5-Year Farm Equipment Depreciation Ends in 2009

Kurt LawtonAg Leader, Equipment, Financing, sustainability

Insights WeeklyThere’s still time to earn quicker depreciation—as well as a 50% first year deduction—by investing in tools of precision farming if you buy and take possession of the equipment by December 31, 2009.

“Machinery is normally depreciated over 7 years, but a one-year legislative change for 2009 allows for 5 year depreciation,” says Rob Holcomb, University of Minnesota Extension Educator in Ag Business Management. “For 2010 it reverts back to 7 years.

“For example, if a farmer buys a $100,000 tractor, his first-year depreciation using straight line figuring would be $7,142 using 7 years, versus $10,000 on 5 years. Granted, this won’t make a huge impact, but it does help,” Holcomb says.

There’s also a maximum dollar limit deduction you can claim under Section 179. “That amount is $250,000 for 2009, but drops to $134,000 in 2010,” he adds.

50% Bonus. In addition to the 5-year depreciation, machinery and other qualified property (see Farmer’s Tax Guide link below, Chapter 7) are eligible for a 50% bonus depreciation in 2009. “Next year, this bonus will only be available for property with a recovery period of 10 years or longer, transportation property, and certain aircraft ,” Holcomb says.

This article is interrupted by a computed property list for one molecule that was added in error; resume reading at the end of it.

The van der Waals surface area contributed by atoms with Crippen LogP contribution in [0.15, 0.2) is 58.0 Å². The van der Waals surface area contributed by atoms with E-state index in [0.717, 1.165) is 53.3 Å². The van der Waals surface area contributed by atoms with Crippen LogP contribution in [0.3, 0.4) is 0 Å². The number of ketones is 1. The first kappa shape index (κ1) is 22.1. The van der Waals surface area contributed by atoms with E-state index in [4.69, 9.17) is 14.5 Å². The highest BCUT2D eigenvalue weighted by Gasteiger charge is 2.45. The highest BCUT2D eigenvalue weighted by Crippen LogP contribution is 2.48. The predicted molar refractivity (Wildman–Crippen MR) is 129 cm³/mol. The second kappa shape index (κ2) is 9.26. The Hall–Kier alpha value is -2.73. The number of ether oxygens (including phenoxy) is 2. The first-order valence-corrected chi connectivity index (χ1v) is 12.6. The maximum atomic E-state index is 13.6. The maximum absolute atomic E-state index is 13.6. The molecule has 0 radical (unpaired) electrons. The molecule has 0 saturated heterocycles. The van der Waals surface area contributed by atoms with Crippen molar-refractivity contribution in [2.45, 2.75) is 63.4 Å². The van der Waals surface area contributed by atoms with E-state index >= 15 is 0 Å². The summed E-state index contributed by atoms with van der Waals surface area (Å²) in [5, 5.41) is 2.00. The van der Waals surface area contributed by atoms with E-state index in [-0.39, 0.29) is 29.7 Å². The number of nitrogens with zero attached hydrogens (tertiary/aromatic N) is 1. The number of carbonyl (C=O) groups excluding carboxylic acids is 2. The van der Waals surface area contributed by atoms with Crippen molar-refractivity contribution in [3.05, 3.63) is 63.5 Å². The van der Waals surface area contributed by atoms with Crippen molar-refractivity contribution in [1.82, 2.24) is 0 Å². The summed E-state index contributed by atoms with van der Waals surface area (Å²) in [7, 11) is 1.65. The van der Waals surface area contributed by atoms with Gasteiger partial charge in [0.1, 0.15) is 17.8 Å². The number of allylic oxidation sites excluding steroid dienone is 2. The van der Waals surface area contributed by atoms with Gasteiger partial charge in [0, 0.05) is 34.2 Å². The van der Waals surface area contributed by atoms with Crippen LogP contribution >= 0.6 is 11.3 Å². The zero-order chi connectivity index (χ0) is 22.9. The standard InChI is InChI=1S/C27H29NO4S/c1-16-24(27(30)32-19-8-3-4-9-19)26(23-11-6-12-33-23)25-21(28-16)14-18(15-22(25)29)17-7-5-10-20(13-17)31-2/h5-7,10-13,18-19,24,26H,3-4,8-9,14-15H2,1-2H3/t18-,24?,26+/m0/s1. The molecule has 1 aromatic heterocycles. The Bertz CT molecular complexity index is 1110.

Should a farmer invest now? Holcomb says it largely depends on the tax bracket of the individual, how much pre-buying he does before year’s end, and numerous other factors. “And due to narrower margins this year, there’s a general assumption out there that 2009 won’t wind up being as profitable as 2008 or 2007. So it’s best to get with your tax advisor in early December,” he says.

The accelerated depreciation schedule may not be extended again, according to Paul Kindinger, president and CEO, North American Equipment Dealers Association (NAEDA). In fact, the measure almost didn’t pass this year. “If the economic stimulus package works, Congress will likely have less enthusiasm for an accelerated depreciation tool because it costs the U.S. Treasury and is supposed to be a temporary tool,” he adds.

For more information:
2009 Farmer’s Tax Guide (IRS Publication 225)

Section 179 Deduction

Section 179 Calculator

IRS explanation of Section 179 Deduction